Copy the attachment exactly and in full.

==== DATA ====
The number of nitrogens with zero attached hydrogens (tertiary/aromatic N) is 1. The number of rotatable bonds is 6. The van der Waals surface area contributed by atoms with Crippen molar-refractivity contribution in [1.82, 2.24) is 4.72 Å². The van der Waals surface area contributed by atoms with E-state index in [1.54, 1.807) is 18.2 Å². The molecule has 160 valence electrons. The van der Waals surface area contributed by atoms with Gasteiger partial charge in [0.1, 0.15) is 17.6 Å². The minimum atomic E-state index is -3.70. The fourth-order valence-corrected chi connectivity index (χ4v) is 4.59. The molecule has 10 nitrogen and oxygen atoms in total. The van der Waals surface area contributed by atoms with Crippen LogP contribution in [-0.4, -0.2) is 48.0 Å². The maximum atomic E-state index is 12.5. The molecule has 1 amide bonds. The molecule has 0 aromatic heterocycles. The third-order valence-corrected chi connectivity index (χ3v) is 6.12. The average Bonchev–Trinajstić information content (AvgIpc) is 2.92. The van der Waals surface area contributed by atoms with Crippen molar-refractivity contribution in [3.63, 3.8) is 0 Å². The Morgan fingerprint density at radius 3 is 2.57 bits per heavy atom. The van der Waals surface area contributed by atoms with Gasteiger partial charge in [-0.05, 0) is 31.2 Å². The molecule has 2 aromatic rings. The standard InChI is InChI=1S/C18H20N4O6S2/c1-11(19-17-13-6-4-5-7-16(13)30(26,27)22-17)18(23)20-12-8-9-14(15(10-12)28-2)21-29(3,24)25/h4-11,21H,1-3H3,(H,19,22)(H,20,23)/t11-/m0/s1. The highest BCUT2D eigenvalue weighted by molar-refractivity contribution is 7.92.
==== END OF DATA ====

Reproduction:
The number of nitrogens with zero attached hydrogens (tertiary/aromatic N) is 1. The number of rotatable bonds is 6. The van der Waals surface area contributed by atoms with Crippen molar-refractivity contribution in [1.82, 2.24) is 4.72 Å². The van der Waals surface area contributed by atoms with E-state index in [1.54, 1.807) is 18.2 Å². The molecule has 160 valence electrons. The van der Waals surface area contributed by atoms with Gasteiger partial charge in [0.1, 0.15) is 17.6 Å². The minimum atomic E-state index is -3.70. The fourth-order valence-corrected chi connectivity index (χ4v) is 4.59. The molecule has 10 nitrogen and oxygen atoms in total. The van der Waals surface area contributed by atoms with Crippen LogP contribution in [-0.4, -0.2) is 48.0 Å². The maximum atomic E-state index is 12.5. The molecule has 1 amide bonds. The molecule has 0 aromatic heterocycles. The third-order valence-corrected chi connectivity index (χ3v) is 6.12. The average Bonchev–Trinajstić information content (AvgIpc) is 2.92. The van der Waals surface area contributed by atoms with Crippen molar-refractivity contribution in [3.63, 3.8) is 0 Å². The Morgan fingerprint density at radius 3 is 2.57 bits per heavy atom. The van der Waals surface area contributed by atoms with Gasteiger partial charge in [-0.05, 0) is 31.2 Å². The molecule has 2 aromatic rings. The standard InChI is InChI=1S/C18H20N4O6S2/c1-11(19-17-13-6-4-5-7-16(13)30(26,27)22-17)18(23)20-12-8-9-14(15(10-12)28-2)21-29(3,24)25/h4-11,21H,1-3H3,(H,19,22)(H,20,23)/t11-/m0/s1. The highest BCUT2D eigenvalue weighted by molar-refractivity contribution is 7.92.